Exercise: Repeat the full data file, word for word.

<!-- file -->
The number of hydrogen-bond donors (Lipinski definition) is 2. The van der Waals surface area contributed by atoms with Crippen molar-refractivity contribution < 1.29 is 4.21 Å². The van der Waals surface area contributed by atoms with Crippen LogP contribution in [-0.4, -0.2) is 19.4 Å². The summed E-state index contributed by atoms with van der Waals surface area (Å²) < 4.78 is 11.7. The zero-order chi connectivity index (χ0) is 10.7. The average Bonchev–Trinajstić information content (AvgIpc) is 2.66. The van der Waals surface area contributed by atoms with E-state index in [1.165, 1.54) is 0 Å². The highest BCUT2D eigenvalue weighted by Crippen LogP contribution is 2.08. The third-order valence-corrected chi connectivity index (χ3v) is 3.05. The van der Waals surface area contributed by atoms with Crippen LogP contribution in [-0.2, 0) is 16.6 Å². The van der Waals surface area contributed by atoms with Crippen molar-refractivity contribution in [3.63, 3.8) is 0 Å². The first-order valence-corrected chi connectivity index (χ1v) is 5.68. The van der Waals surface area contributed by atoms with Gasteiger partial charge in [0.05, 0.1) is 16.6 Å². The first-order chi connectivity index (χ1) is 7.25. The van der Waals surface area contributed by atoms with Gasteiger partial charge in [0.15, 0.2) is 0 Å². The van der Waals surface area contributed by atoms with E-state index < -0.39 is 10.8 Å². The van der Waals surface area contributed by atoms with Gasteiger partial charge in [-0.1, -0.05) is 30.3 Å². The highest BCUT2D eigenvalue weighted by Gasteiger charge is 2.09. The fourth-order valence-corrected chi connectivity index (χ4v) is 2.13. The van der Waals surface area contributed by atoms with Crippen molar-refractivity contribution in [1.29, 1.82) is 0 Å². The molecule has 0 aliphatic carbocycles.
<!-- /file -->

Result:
The number of hydrogen-bond donors (Lipinski definition) is 2. The van der Waals surface area contributed by atoms with Crippen molar-refractivity contribution < 1.29 is 4.21 Å². The van der Waals surface area contributed by atoms with Crippen LogP contribution in [-0.4, -0.2) is 19.4 Å². The summed E-state index contributed by atoms with van der Waals surface area (Å²) < 4.78 is 11.7. The zero-order chi connectivity index (χ0) is 10.7. The average Bonchev–Trinajstić information content (AvgIpc) is 2.66. The van der Waals surface area contributed by atoms with E-state index in [1.165, 1.54) is 0 Å². The highest BCUT2D eigenvalue weighted by Crippen LogP contribution is 2.08. The third-order valence-corrected chi connectivity index (χ3v) is 3.05. The van der Waals surface area contributed by atoms with Crippen LogP contribution in [-0.2, 0) is 16.6 Å². The van der Waals surface area contributed by atoms with Crippen molar-refractivity contribution in [3.63, 3.8) is 0 Å². The first-order valence-corrected chi connectivity index (χ1v) is 5.68. The van der Waals surface area contributed by atoms with Gasteiger partial charge in [0.05, 0.1) is 16.6 Å². The first-order chi connectivity index (χ1) is 7.25. The van der Waals surface area contributed by atoms with Gasteiger partial charge in [0.15, 0.2) is 0 Å². The van der Waals surface area contributed by atoms with E-state index < -0.39 is 10.8 Å². The van der Waals surface area contributed by atoms with Gasteiger partial charge in [-0.1, -0.05) is 30.3 Å². The highest BCUT2D eigenvalue weighted by Gasteiger charge is 2.09. The fourth-order valence-corrected chi connectivity index (χ4v) is 2.13. The van der Waals surface area contributed by atoms with Crippen molar-refractivity contribution in [1.29, 1.82) is 0 Å². The molecule has 0 aliphatic carbocycles.